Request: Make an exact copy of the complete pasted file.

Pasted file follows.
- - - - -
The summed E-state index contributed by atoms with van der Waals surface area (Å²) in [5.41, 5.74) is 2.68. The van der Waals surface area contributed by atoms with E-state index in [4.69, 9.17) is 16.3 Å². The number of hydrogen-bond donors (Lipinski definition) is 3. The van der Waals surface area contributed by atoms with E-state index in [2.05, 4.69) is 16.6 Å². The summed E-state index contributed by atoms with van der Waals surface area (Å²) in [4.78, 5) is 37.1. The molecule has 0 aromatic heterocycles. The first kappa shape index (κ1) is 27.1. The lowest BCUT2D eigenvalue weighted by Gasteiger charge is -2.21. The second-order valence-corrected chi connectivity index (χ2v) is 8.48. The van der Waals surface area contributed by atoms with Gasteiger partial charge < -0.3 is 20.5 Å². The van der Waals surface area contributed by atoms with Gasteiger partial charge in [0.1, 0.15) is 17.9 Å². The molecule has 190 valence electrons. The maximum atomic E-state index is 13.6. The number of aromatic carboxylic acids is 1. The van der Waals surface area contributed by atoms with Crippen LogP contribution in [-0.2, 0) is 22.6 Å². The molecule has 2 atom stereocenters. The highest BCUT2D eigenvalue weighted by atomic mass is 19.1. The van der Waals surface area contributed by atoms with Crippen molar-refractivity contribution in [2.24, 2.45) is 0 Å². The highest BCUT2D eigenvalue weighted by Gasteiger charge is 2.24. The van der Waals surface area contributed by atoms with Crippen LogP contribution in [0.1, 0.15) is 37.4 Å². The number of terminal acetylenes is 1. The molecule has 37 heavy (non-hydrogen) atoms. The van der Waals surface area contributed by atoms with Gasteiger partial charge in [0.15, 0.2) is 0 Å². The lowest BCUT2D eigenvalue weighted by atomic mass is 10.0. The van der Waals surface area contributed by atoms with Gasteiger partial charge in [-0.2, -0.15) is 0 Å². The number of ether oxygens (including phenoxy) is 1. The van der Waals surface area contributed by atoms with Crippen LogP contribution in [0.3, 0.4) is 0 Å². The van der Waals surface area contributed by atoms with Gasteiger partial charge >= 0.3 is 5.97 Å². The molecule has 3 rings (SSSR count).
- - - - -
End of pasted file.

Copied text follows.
The summed E-state index contributed by atoms with van der Waals surface area (Å²) in [5.41, 5.74) is 2.68. The van der Waals surface area contributed by atoms with E-state index in [4.69, 9.17) is 16.3 Å². The number of hydrogen-bond donors (Lipinski definition) is 3. The van der Waals surface area contributed by atoms with E-state index in [2.05, 4.69) is 16.6 Å². The summed E-state index contributed by atoms with van der Waals surface area (Å²) in [4.78, 5) is 37.1. The molecule has 0 aromatic heterocycles. The first kappa shape index (κ1) is 27.1. The lowest BCUT2D eigenvalue weighted by Gasteiger charge is -2.21. The second-order valence-corrected chi connectivity index (χ2v) is 8.48. The van der Waals surface area contributed by atoms with Gasteiger partial charge < -0.3 is 20.5 Å². The van der Waals surface area contributed by atoms with Gasteiger partial charge in [0.1, 0.15) is 17.9 Å². The molecule has 190 valence electrons. The maximum atomic E-state index is 13.6. The number of aromatic carboxylic acids is 1. The van der Waals surface area contributed by atoms with Crippen LogP contribution in [-0.2, 0) is 22.6 Å². The molecule has 2 atom stereocenters. The highest BCUT2D eigenvalue weighted by atomic mass is 19.1. The van der Waals surface area contributed by atoms with Crippen molar-refractivity contribution in [2.24, 2.45) is 0 Å². The highest BCUT2D eigenvalue weighted by Gasteiger charge is 2.24. The van der Waals surface area contributed by atoms with Crippen LogP contribution in [0.1, 0.15) is 37.4 Å². The number of terminal acetylenes is 1. The molecule has 37 heavy (non-hydrogen) atoms. The van der Waals surface area contributed by atoms with Gasteiger partial charge in [0.15, 0.2) is 0 Å². The lowest BCUT2D eigenvalue weighted by atomic mass is 10.0. The van der Waals surface area contributed by atoms with Gasteiger partial charge in [-0.2, -0.15) is 0 Å². The number of ether oxygens (including phenoxy) is 1. The van der Waals surface area contributed by atoms with Crippen LogP contribution in [0.3, 0.4) is 0 Å². The van der Waals surface area contributed by atoms with Gasteiger partial charge >= 0.3 is 5.97 Å². The molecule has 3 rings (SSSR count).